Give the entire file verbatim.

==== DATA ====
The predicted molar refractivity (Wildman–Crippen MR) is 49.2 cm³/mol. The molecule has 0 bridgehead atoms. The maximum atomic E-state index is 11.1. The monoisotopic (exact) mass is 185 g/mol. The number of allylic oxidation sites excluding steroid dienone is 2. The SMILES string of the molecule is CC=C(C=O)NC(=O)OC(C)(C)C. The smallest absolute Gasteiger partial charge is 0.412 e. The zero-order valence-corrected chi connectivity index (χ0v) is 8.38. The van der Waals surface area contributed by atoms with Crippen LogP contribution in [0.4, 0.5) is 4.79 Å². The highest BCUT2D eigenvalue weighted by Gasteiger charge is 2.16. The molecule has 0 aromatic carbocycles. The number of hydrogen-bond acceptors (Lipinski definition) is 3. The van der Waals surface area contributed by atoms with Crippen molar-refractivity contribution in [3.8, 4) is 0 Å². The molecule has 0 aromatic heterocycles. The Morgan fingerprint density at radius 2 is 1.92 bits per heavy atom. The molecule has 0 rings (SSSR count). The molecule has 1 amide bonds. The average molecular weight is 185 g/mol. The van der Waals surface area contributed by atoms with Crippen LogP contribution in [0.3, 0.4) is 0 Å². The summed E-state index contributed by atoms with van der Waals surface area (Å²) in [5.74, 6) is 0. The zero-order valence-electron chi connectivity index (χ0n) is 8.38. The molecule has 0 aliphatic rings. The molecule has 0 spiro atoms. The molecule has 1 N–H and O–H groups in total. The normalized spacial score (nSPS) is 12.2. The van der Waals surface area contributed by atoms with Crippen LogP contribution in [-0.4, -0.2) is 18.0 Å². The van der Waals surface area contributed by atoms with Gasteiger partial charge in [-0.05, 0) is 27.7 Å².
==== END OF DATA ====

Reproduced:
The predicted molar refractivity (Wildman–Crippen MR) is 49.2 cm³/mol. The molecule has 0 bridgehead atoms. The maximum atomic E-state index is 11.1. The monoisotopic (exact) mass is 185 g/mol. The number of allylic oxidation sites excluding steroid dienone is 2. The SMILES string of the molecule is CC=C(C=O)NC(=O)OC(C)(C)C. The smallest absolute Gasteiger partial charge is 0.412 e. The zero-order valence-corrected chi connectivity index (χ0v) is 8.38. The van der Waals surface area contributed by atoms with Crippen LogP contribution in [0.4, 0.5) is 4.79 Å². The highest BCUT2D eigenvalue weighted by Gasteiger charge is 2.16. The molecule has 0 aromatic carbocycles. The number of hydrogen-bond acceptors (Lipinski definition) is 3. The van der Waals surface area contributed by atoms with Crippen molar-refractivity contribution in [3.8, 4) is 0 Å². The molecule has 0 aromatic heterocycles. The Morgan fingerprint density at radius 2 is 1.92 bits per heavy atom. The molecule has 0 rings (SSSR count). The molecule has 1 amide bonds. The average molecular weight is 185 g/mol. The van der Waals surface area contributed by atoms with Crippen LogP contribution in [0.3, 0.4) is 0 Å². The summed E-state index contributed by atoms with van der Waals surface area (Å²) in [5.74, 6) is 0. The zero-order valence-electron chi connectivity index (χ0n) is 8.38. The molecule has 0 aliphatic rings. The molecule has 0 spiro atoms. The molecule has 1 N–H and O–H groups in total. The normalized spacial score (nSPS) is 12.2. The van der Waals surface area contributed by atoms with Crippen LogP contribution in [-0.4, -0.2) is 18.0 Å². The van der Waals surface area contributed by atoms with Gasteiger partial charge in [-0.05, 0) is 27.7 Å².